Brooklyn & Queens Borough President’s, NYCHA Leaders, Labor Leaders, Transit & Environmental Advocates & Waterfront Business Community members alongside dozens of local residents encouraged Mayor Bill de Blasio to redouble the administration’s effort to build the Brooklyn Queens Connector (BQX).

    The diverse coalition united last night at the Brooklyn Navy Yard to unveil the inaugural prototype of the BQX car that would run 14 miles along the Brooklyn-Queens waterfront from Astoria to Sunset Park as soon as 2024. The prototype was unveiled at the New Lab technology space in the growing Brooklyn Navy Yard, the potential home of stops along the route.

    The 46-foot-long, 8.7-foot-wide prototype comprises two cars, including a driver cab and includes features such as street-level boarding for those with mobility challenges, open-gangways. In addition the cars have a higher capacity and have the potential for dedicated right of way and higher average speeds than MTA buses.

    Queens Borough President Melinda Katz tours the BQX prototype. Contributed photo.

    Queens Borough President Melinda Katz said transportation needs to be a coordinated effort, and in her State of the Borough address last year she talked about the fact that, it has to include the ferries, the subways, the select bus services, the bike lanes and air trains or the La Guardia connector, all of those discussions that are happening today.

    “And the BQX is part of that huge discussion that we need to move forward and we need to make sure that it accomplishes quite a few things and there’s a lot of pressure put on this speech,” said Katz. “Right now, the most important thing is to make sure that we can move New Yorkers from borough to borough to Borough, and make sure that places like Astoria houses and Ravenswood, and all of the NYCHA projects are taking care of the folks who really just move freely throughout these great boroughs.” 

    According to the current plan, the BQX will start in Sunset Park and will run through Gowanus, Red Hook, Cobble Hill, Brooklyn Heights, Downtown Brooklyn, DUMBO, Vinegar Hill, The Navy Yard, Williamsburg, Greenpoint before heading to Long Island City and ending in Astoria. The 16-mile route along the East River waterfront corridor is planned to run 24-hours-a-day with five-minute intervals at peak hours with stops a half-mile apart.

    Brooklyn Borough President Eric L. Adams highlighted the need for the new transportation link as a necessary project for underserved neighborhoods along the waterfront.

    “At my inauguration nearly four years ago, I laid out a vision for a new transportation link for Brooklyn’s waterfront, a line to connect historically underserved transit deserts and unlock the full potential of our neighborhoods; that vision is captured by the BQX proposal,” said Adams.

     “The growth of our emerging job hubs is stifled by the severe lack of transit connecting them with our workforce. he BQX is a bold idea, and New York City lives and breathes on bold ideas. I look forward to seeing this proposal advance forward,” he added.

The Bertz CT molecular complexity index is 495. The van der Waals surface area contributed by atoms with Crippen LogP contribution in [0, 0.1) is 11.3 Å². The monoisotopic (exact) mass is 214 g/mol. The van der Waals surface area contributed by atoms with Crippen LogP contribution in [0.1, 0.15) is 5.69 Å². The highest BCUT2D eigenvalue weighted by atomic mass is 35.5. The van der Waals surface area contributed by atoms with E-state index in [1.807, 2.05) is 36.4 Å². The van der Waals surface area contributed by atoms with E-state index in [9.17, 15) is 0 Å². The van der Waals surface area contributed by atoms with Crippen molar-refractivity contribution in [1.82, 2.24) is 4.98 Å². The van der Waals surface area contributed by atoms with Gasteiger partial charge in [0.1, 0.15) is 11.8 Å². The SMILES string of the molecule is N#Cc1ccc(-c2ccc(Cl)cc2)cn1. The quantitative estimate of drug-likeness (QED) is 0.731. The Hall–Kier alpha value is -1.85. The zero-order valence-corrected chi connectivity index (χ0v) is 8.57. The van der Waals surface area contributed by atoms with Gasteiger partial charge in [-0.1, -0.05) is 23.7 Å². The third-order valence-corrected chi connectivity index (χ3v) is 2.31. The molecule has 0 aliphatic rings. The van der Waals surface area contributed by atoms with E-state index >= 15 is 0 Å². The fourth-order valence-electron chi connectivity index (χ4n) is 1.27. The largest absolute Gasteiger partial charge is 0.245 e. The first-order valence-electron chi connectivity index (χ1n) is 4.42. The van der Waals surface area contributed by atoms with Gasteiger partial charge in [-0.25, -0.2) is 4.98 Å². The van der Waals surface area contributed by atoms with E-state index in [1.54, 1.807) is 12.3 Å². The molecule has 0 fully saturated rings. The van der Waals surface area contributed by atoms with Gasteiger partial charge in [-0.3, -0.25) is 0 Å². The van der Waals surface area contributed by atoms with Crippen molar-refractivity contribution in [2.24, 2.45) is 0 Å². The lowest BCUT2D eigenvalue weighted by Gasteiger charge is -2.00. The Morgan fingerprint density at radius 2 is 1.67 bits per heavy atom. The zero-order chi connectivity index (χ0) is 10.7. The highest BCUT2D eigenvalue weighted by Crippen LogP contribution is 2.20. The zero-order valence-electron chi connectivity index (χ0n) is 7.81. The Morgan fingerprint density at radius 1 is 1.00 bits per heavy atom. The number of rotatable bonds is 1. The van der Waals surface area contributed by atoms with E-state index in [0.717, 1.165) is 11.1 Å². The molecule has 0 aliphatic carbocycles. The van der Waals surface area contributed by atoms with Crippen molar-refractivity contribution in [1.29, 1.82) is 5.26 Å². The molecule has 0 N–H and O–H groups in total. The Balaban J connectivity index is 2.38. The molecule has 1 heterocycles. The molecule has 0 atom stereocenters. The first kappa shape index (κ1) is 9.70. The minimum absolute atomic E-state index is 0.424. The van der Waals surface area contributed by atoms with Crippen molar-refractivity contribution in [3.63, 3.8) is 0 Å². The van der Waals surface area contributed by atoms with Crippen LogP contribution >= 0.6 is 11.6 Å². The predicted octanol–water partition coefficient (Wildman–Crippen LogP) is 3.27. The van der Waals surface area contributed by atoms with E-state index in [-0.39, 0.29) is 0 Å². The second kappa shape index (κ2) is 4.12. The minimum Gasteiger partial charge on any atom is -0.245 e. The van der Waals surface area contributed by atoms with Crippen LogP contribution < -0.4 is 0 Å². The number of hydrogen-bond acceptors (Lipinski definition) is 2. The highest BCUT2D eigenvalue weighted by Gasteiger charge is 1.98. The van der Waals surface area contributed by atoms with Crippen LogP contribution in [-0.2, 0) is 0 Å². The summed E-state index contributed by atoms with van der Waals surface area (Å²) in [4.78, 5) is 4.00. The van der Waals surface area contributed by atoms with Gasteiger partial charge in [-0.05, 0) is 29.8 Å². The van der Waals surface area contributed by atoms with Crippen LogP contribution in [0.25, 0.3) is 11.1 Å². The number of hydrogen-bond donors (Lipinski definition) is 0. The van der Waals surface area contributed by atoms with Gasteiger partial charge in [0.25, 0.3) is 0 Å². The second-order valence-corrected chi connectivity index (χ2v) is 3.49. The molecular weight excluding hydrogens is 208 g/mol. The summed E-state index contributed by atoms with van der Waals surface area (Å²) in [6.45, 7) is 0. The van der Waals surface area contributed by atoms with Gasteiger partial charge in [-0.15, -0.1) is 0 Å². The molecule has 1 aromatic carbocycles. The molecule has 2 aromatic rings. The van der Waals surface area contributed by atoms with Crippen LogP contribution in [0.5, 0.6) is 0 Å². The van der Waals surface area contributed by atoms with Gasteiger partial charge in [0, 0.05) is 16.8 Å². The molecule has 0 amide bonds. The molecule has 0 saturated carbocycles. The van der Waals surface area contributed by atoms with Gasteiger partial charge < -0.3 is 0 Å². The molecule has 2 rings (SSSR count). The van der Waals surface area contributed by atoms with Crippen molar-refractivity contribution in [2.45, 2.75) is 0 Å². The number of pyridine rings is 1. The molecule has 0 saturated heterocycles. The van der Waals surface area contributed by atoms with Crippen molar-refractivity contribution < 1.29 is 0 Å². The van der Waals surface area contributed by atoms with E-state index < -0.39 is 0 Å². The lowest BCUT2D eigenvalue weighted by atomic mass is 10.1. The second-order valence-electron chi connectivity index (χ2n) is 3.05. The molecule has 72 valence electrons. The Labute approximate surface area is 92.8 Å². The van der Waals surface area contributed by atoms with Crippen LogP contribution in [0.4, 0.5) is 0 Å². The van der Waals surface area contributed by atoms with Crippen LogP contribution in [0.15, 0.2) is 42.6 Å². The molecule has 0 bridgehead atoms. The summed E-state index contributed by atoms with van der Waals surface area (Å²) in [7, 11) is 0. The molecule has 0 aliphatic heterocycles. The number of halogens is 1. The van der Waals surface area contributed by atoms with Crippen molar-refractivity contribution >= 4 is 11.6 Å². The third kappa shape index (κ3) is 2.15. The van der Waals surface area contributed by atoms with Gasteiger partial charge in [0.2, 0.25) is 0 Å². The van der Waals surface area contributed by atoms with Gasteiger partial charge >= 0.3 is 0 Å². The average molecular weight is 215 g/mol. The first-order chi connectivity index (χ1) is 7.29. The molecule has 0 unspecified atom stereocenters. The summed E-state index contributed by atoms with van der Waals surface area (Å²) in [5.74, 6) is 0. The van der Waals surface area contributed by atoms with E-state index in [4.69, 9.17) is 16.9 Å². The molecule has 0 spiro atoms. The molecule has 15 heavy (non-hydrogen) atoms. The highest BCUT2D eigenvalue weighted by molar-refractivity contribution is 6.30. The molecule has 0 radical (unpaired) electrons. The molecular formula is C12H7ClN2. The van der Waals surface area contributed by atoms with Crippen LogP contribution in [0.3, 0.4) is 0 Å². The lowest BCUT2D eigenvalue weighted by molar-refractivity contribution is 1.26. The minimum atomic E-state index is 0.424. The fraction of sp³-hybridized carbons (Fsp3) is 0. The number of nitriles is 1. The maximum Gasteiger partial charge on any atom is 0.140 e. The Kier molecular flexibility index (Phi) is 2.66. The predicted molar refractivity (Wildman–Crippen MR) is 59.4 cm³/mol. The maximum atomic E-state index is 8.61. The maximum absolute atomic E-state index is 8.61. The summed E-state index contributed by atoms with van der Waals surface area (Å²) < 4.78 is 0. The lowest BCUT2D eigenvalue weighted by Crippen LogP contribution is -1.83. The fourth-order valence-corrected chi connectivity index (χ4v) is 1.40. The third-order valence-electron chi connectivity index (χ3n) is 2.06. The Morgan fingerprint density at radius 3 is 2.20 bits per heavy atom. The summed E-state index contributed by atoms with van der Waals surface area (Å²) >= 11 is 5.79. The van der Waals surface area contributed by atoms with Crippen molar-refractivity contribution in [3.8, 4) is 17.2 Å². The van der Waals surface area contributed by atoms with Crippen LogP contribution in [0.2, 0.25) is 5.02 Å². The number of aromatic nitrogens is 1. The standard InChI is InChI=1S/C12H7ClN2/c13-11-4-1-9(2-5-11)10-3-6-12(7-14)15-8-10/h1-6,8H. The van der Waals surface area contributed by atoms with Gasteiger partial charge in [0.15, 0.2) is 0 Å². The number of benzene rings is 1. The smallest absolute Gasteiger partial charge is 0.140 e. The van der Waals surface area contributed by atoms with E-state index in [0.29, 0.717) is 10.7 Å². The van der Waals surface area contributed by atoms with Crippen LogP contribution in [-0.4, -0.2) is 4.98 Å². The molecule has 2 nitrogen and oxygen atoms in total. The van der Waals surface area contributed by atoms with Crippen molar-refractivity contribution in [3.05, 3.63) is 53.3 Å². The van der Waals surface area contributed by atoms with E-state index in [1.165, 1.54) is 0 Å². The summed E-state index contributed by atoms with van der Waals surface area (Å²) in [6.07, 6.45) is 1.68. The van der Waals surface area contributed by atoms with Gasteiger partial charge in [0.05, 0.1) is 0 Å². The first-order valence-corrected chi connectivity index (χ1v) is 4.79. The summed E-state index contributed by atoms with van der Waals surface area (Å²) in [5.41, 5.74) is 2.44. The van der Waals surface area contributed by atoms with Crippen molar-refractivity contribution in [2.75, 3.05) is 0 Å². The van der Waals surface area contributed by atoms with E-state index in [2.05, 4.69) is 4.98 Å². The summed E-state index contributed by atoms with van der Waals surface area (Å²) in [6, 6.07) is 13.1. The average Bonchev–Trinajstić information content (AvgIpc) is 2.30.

The $2.5 billion light rail system would be NYC’s most significant transit project in decades, connecting 400,000 residents and 300,000 workers between Sunset Park and Astoria to booming, yet isolated, employment hubs along the Brooklyn-Queens Waterfront. The BQX is also expected to add tens of thousands of additional jobs to the corridor while expanding opportunity and combating inequality in neighborhoods left disconnected for decades.

    De Blasio introduced the project back in February in Red Hook, one of a long list of Brooklyn neighborhoods lacking alternative transportation links. The neighborhood is currently only served by the R train route, and relies heavily on the Metropolitan Transportation Authority’s (MTA) bus system for travel. Earlier this year, the area was finally given a stop on the NYC Ferry as part of the Rockaway Ferry Route.

    “The Astoria Houses have long felt forgotten by the City when it comes to transportation and only recently, thanks to new ferry service, is this beginning to change. But our residents need more reliable options. This is an issue of economic justice and it is why we have been so adamant about the need for the BQX,” said Claudia Coger, Resident Association President of the NYCHA Astoria Houses

    The BQX is currently undergoing a feasibility study commissioned by the City of New York that will examine potential routes and financing models.

    “It’s clear: now is the moment to move forward with this transformative project to connect hundreds of thousands of New Yorkers, including over 40,000 public housing residents, to jobs, education, healthcare and recreation along the route. Today we can start to imagine what’s possible, and now it’s time for the city to make this a reality,” said Ya-Ting LiuExecutive Director of Friends of the Brooklyn Queens Connector.

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